(Reporting by Annette; Infographics by Tina; Additional Writing by Meghan)


Student Credit Cards

Infographic: College Expenses

How to Pay for College

There's no overstating how expensive it is to get a college education, and the costs are only going up. Tuition alone can easily surpass $100,000 at a four-year school, and that doesn't include textbooks, supplies, or even food. So how do you ...

Articles on Higher Education: Economic Boon or Bubble?

Comments about Higher Education: Economic Boon or Bubble?
  • Andy Nathan
    on September 2011 said:

    That is an awesome breakdown of how education helps and hurts us. I think one thing to keep in mind is that as we start to increase our spending on education we do it for the job and also the ability to increase who we are as people. For me college developed me personally, so even if I did not use it for a profession I was able to use those skills for other professions as well as in my personal life.

  • Isaac from Florida
    on November 2011 said:

    why are there so many high school drop outs its so crazy

Comments may be filtered for language. CreditDonkey makes no guarantee of comments' factual accuracy. These responses are not provided or commissioned by bank advertisers. Responses have not been reviewed, approved or otherwise endorsed by bank advertisers. It is not the bank advertiser's responsibility to ensure all posts and/or questions are answered. Visitors may report inappropriate content by clicking the Contact Us link.

Name
Email (won't be published)

How to Choose a Student Credit Card

As a college student, you want to build credit and make smart healthy financial decisions. With so many credit card offers for college students available, how do you pick the best offer for you?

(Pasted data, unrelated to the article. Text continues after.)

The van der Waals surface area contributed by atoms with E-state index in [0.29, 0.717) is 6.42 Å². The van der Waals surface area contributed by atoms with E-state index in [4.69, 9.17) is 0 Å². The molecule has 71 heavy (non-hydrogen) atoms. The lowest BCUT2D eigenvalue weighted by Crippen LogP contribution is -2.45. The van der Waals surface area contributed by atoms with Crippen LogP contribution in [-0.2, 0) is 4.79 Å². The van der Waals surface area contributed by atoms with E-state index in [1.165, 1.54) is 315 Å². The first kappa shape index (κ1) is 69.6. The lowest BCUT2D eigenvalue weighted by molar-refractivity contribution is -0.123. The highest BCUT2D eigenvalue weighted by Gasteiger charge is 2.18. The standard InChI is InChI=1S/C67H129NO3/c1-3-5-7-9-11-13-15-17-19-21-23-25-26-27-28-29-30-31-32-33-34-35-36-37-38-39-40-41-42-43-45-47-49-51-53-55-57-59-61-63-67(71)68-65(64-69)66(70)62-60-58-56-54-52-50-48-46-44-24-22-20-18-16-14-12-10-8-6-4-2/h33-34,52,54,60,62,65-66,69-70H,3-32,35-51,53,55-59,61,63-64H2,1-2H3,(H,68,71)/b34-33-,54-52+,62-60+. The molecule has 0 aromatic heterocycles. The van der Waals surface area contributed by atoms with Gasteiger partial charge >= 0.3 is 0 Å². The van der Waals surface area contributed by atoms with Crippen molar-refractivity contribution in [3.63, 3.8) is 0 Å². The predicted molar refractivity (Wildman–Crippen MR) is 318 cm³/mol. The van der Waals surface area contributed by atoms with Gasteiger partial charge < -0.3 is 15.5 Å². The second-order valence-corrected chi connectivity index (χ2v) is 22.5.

About CreditDonkey®
CreditDonkey is a credit card comparison website. We publish data-driven analysis to help you save money & make savvy decisions.

Editorial Note: Any opinions, analyses, reviews or recommendations expressed on this page are those of the author's alone, and have not been reviewed, approved or otherwise endorsed by any card issuer.

†Advertiser Disclosure: Many of the offers that appear on this site are from companies from which CreditDonkey receives compensation. This compensation may impact how and where products appear on this site (including, for example, the order in which they appear). CreditDonkey does not include all companies or all offers that may be available in the marketplace.

*See the card issuer's online application for details about terms and conditions. Reasonable efforts are made to maintain accurate information. However, all information is presented without warranty. When you click on the "Apply Now" button you can review the terms and conditions on the card issuer's website.

CreditDonkey does not know your individual circumstances and provides information for general educational purposes only. CreditDonkey is not a substitute for, and should not be used as, professional legal, credit or financial advice. You should consult your own professional advisors for such advice.

About Us | Reviews | Deals | Tips | Privacy | Terms | Contact Us
© 2020 CreditDonkey